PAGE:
Up to half a million disabled people and their families will be worse off under universal credit if current plans go ahead, a report has found.
The inquiry, led by Baroness Tanni Grey-Thompson and supported by The Children’s Society, Citizens Advice and Disability Rights UK, found that 100,000 disabled children stand to lose up to £28 a week and 116,000 disabled people who work will be at risk of losing up to £40 per week.
In addition, 230,000 severely disabled people who do not have another adult to assist them face getting between £28 and £58 less in support every week, according to the inquiry report, Holes in the Safety Net: The impact of Universal Credit on disabled people and their families.
Disabled people and their families warned that cuts to the child disability additions and to the severe disability premium are likely to result in them struggling to pay for basic essentials such as food and heating.
For instance, 1 in 10 families with disabled children affected by the changes feared losing their homes. Meanwhile, 83% of disabled adults living alone or with a young carer said they would cut back on food and 80% said they would cut back on the amount they spend on heating. The findings also point to an increased burden on young carers as a result of the changes to the Severe Disability Premium.
Despite the intention of universal credit to make work pay, evidence in the inquiry shows that the changes could make it harder for disabled people to remain in work.
The report makes several recommendations, including protecting children on the middle-rate care component of disability living allowance. It also recommends disability support in universal credit should be provided to disabled people who are found to be fully fit for work but are at significant disadvantage in the workplace.
Baroness Grey-Thompson said: “The findings of this report do not make easy reading. The clear message is that many households with disabled people are already struggling to keep their heads above water.
“Reducing support for families with disabled children, disabled people who are living alone, families with young carers and disabled people in work risks driving many over the edge in future.”
The Children's Society's chief executive, Matthew Reed, added: “While it is true that some people will be better off under universal credit, it is shocking that so many disabled people – including children – will have to cut back on food, specialist equipment and, in some cases, be forced to move out of their homes or consider moving their child into full-time residential care.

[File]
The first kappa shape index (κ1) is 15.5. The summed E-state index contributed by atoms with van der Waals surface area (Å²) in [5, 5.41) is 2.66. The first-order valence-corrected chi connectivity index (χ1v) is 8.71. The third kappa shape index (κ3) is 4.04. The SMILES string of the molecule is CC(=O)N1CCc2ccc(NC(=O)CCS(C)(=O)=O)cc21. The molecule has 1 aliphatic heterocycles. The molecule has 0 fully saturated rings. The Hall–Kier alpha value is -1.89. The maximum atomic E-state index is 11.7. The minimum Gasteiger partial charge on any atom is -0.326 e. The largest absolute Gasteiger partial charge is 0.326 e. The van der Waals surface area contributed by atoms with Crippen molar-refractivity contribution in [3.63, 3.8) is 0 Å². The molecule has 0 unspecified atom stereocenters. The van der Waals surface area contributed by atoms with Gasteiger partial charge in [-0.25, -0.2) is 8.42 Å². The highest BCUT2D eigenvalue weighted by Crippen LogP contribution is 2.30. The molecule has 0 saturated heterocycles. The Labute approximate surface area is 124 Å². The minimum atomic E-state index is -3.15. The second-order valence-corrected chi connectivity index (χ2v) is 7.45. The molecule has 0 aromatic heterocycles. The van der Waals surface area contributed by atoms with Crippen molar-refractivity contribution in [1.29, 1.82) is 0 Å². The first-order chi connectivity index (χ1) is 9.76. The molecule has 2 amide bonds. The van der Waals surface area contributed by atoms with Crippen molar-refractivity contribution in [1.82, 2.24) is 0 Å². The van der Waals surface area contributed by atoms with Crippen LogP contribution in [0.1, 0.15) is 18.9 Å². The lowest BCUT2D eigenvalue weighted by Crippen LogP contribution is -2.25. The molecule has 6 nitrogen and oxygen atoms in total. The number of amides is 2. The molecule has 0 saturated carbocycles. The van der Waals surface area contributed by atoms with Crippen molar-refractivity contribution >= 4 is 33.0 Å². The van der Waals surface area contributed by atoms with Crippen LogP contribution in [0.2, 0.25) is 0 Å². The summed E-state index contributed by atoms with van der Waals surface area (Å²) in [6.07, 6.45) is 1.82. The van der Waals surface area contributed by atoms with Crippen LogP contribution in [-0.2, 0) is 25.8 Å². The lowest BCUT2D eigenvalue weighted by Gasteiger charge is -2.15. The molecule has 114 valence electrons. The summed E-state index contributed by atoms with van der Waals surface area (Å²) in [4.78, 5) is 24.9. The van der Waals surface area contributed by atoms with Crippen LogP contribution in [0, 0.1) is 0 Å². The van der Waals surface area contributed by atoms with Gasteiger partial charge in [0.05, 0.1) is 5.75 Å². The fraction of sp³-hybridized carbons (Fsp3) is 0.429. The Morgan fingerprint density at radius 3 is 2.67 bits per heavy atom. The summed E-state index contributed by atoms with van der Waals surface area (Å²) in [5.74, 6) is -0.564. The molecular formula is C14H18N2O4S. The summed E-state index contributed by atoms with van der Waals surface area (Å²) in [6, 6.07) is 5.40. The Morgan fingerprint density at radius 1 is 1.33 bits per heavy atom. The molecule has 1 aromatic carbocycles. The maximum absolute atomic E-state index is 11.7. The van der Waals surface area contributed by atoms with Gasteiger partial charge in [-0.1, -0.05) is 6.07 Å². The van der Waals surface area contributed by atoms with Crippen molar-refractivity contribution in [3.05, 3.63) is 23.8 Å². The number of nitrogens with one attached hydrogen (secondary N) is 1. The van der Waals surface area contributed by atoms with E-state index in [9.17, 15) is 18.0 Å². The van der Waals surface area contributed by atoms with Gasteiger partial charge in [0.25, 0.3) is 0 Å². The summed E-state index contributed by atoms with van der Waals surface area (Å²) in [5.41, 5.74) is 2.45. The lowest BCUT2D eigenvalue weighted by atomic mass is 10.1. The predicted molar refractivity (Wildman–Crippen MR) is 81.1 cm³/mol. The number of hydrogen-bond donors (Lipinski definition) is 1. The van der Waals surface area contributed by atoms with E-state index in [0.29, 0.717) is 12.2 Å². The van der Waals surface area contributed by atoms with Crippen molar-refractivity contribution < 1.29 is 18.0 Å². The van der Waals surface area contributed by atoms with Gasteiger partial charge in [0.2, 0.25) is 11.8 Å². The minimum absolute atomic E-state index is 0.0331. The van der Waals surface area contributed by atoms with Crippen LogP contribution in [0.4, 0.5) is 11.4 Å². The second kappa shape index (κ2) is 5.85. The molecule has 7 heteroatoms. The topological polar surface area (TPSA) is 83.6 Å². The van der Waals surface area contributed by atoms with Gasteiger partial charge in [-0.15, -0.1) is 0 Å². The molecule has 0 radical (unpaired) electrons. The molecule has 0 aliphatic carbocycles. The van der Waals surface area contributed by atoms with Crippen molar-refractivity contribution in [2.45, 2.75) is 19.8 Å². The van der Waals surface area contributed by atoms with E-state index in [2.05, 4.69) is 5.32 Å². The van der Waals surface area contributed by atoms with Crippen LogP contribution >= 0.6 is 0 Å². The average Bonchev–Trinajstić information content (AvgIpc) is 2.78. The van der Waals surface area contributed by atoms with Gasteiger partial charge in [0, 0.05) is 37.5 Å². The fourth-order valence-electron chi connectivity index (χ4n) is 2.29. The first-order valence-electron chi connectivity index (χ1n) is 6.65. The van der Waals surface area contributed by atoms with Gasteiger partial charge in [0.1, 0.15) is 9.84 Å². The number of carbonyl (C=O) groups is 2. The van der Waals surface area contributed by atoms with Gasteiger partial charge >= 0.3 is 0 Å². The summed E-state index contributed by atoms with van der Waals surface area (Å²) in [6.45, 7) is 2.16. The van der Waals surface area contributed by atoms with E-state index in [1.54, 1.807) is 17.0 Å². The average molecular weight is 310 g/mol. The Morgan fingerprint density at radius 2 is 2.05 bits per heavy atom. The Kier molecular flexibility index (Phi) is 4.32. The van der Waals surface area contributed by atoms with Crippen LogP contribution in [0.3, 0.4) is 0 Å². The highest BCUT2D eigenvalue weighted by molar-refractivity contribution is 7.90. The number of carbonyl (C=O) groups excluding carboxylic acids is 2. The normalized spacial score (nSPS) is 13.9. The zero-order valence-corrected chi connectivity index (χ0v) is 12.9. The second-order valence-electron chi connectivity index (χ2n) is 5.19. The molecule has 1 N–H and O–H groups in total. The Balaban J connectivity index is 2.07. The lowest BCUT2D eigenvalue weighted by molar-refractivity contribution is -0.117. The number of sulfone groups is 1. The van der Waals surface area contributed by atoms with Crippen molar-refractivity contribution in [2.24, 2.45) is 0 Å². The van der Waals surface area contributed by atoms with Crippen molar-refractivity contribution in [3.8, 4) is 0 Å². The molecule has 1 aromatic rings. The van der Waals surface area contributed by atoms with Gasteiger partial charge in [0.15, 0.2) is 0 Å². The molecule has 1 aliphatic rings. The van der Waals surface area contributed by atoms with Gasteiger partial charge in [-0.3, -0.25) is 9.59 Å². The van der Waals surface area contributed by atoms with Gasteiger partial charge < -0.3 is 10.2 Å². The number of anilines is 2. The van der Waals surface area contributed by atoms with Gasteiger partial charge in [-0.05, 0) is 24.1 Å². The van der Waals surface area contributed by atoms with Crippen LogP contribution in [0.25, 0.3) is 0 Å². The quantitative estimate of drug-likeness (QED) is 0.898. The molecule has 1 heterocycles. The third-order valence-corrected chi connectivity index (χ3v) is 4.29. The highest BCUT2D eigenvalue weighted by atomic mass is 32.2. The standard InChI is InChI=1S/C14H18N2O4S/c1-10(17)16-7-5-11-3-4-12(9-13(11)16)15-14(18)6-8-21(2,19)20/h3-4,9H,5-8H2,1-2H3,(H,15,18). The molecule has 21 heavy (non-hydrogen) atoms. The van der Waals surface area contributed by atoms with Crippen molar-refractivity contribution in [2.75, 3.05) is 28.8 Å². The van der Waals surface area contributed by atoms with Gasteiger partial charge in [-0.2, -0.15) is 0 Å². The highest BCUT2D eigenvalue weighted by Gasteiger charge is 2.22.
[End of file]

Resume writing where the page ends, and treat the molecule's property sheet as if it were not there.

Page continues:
“The government needs to act on these recommendations.”
Gillian Guy, chief executive of Citizens Advice, also called on the Government to act: “These findings show all too clearly the daily struggle many severely disabled people already face to make ends meet. Not only will these cuts plunge many of the least supported, most isolated and most severely disabled people deeper into poverty, debt and despair, they will not even help the government achieve its main aims of creating a simpler benefits system that makes work pay and supports those in greatest need. This report comes up with solutions that it’s not too late to put in place at no extra cost.”
Disability Rights UK’s chief executive, Liz Sayce, added that while universal credit may benefit some disabled people, the findings are stark for thousands more. “We are fearful that the government aim of ensuring work always pays appears to be undermined by some aspects of universal credit proposals which could price some disabled people out of work and deeper into poverty.”
However, the Government has denied the inquiry’s claims. Speaking to the BBC, a Department for Work and Pensions spokeswoman said savings from abolishing adult disability premiums and changes in the child rate would be “recycled” into higher payments for more severely disabled people.
“The report is highly selective and could result in irresponsible scaremongering,” the spokeswoman said. “There will be no cash losers in the rollout of Universal Credit… In fact, hundreds of thousands of disabled adults and children will actually receive more support than now, including paying a higher rate of support for all children who are registered blind.”
The full report can be accessed here